By Carra Higgins
There are 14 more days until the official start of Spring, which is giving winter plenty of time to dump another several inches of snow on the region. Throughout today and into Thursday, southeast West Virginia is expected to receive between 2 to 9 inches of snow — depending on the location and elevation.
Raleigh, Nicholas and Fayette counties are expected to have temperatures hovering in the lower 30s today with heavy, wet snow continuing, the National Weather Service in Charleston said. Total accumulation for today will be between 2 and 4 inches; however, higher elevations in Raleigh, Nicholas and Fayette counties could receive a little more, according to the NWS. By Thursday afternoon, the snow should be making its way out of the area and giving way to some sunshine and temperatures around 40 Friday and continuing into the weekend.
To the east of Raleigh County, though, Greenbrier County is expected to get between 5 and 10 inches of snow and is under a winter storm warning, according to the NWS in Blacksburg, Va. Wind gusts in Greenbrier County could reach 40 miles per hour. Summers and Monroe counties are under a winter weather advisory. Summers County is expected to get 2 to 6 inches of snow with wind gusts reaching 50 miles per hour. Monroe County could get 1 to 4 inches and wind gusts to 45 miles per hour. A meteorologist with the NWS in Blacksburg said it could be early Friday before the storm moves out of those counties and an additional inch of snow could fall between Thursday night and Friday morning.
Appalachian Power Co. spokesman Phil Moye said crews are ready to respond to potential power outages because of the forecasted heavy, wet snow. The majority of work crews are staging in Beckley, Roanoke, Va., Lynchburg, Va. and Wytheville, Va., he said.
In the event of a major power outage, Mon Power will send updates via Twitter @MonPowerWV. Appalachian Power provides feeds and updates on Twitter @appalachianpower and on Facebook at facebook.com/AppalachianPower.
Forecasters say the eastern panhandle will likely be hardest hit in the state.
It’s National Severe Weather Preparedness Week, and with anywhere from 2 to 9 inches of heavy, wet snow moving into the region today and Thursday, there are steps you can take to ensure your safety to deal with snow, power outages and hazardous road conditions.
— Appalachian Power asks customers without power let them know and report any electrical hazards, such as downed lines, by calling 1-800-956-4237 and Mon Power customers should call 1-888-544-4877. Electric companies ask that you presume downed lines are charged and to stay away and do not touch.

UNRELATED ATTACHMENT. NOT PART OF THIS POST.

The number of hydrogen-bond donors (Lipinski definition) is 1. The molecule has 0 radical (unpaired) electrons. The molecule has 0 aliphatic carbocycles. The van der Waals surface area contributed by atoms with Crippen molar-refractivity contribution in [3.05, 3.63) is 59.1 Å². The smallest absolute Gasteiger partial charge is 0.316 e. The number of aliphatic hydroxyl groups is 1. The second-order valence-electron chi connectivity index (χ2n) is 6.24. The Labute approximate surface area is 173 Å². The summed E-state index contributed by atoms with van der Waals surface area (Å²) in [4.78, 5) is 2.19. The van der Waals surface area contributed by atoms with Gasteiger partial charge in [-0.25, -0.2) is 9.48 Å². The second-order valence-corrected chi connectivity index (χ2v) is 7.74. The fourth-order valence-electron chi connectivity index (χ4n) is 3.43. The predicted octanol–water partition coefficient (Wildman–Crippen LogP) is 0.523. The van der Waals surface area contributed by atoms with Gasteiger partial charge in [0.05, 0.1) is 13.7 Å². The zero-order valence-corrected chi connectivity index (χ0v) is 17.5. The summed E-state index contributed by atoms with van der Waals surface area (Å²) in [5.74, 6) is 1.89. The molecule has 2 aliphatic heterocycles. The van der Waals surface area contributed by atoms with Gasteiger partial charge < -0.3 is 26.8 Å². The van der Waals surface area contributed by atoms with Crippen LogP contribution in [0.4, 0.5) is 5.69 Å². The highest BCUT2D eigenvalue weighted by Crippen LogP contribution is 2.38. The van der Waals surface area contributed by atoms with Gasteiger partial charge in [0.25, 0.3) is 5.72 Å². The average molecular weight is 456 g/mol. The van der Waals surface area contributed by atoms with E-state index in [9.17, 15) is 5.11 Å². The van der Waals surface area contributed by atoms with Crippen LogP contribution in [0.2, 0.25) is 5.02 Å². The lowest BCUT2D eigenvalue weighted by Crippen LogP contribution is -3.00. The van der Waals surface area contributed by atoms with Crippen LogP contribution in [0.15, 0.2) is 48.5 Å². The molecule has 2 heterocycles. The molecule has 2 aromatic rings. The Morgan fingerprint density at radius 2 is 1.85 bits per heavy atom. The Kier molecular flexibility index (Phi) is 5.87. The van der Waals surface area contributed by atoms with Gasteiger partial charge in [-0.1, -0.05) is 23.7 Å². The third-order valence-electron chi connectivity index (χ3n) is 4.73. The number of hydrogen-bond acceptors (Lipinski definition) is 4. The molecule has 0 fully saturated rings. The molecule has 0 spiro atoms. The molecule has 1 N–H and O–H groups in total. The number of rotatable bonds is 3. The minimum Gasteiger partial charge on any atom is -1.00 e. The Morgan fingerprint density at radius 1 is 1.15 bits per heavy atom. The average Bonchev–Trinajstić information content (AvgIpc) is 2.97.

— If the electric does go out, perishable food should be kept at temperatures 40 degrees or below. Federal agencies say placing a thermometer in your refrigerator will enable you to monitor the temperature. However, the United States Department of Agriculture advises perishable food should not be placed outside during snowstorms or cold weather. The USDA says outside temperatures can vary and food can be exposed to unsanitary conditions or animals. Instead, make ice by filling buckets, empty milk containers, or cans with water and leave them outside to freeze. Then, place the homemade ice in your refrigerator, freezer or coolers to keep food cold.
— Before a storm, homes should be stocked with at least a three-day supply of non-perishable food, such as ready-to-eat canned meats and vegetables, peanut butter and crackers, and at least one gallon of water for each person in the home; batteries; flashlights; necessary prescription medication; cash; and any special items for a baby, elderly or disabled family member.
— Road travel in snow and icy conditions should be avoided; however, in winter, vehicles should have a flashlight, batteries, blanket, snacks, water, gloves, boots, first-aid kit, ice scraper, tire chains and at least a half tank of gasoline.
— Homes should also have a snow shovel and rock salt to remove snow and ice; plenty of blankets and coats to stay warm and a battery-powered or hand-crank radio to listen for weather and storm-related updates.
— In the event of having no heat in a home, you should close unneeded rooms, stuff towels in the cracks of doors and cover windows at night. To ensure your body stays warm, it’s recommended that you wear layers of loose-fitting, lightweight, warm clothing instead of one very heavy layer. A back-up heat source is also recommended.
— During and after a snowstorm, avoid overexertion when shoveling snow because it can cause a heart attack, which is a major cause of death in the winter. If you must shovel snow, the Federal Emergency Management Agency says to stretch before going outside.
— At farms, animals should be provided with shelter and an ample supply of water. The National Weather service says most animal deaths that occur during winter storms are because of dehydration.
— Keep cell phones charged
— More information about being prepared for all types of severe weather can be found online at www.ready.gov/severe-weather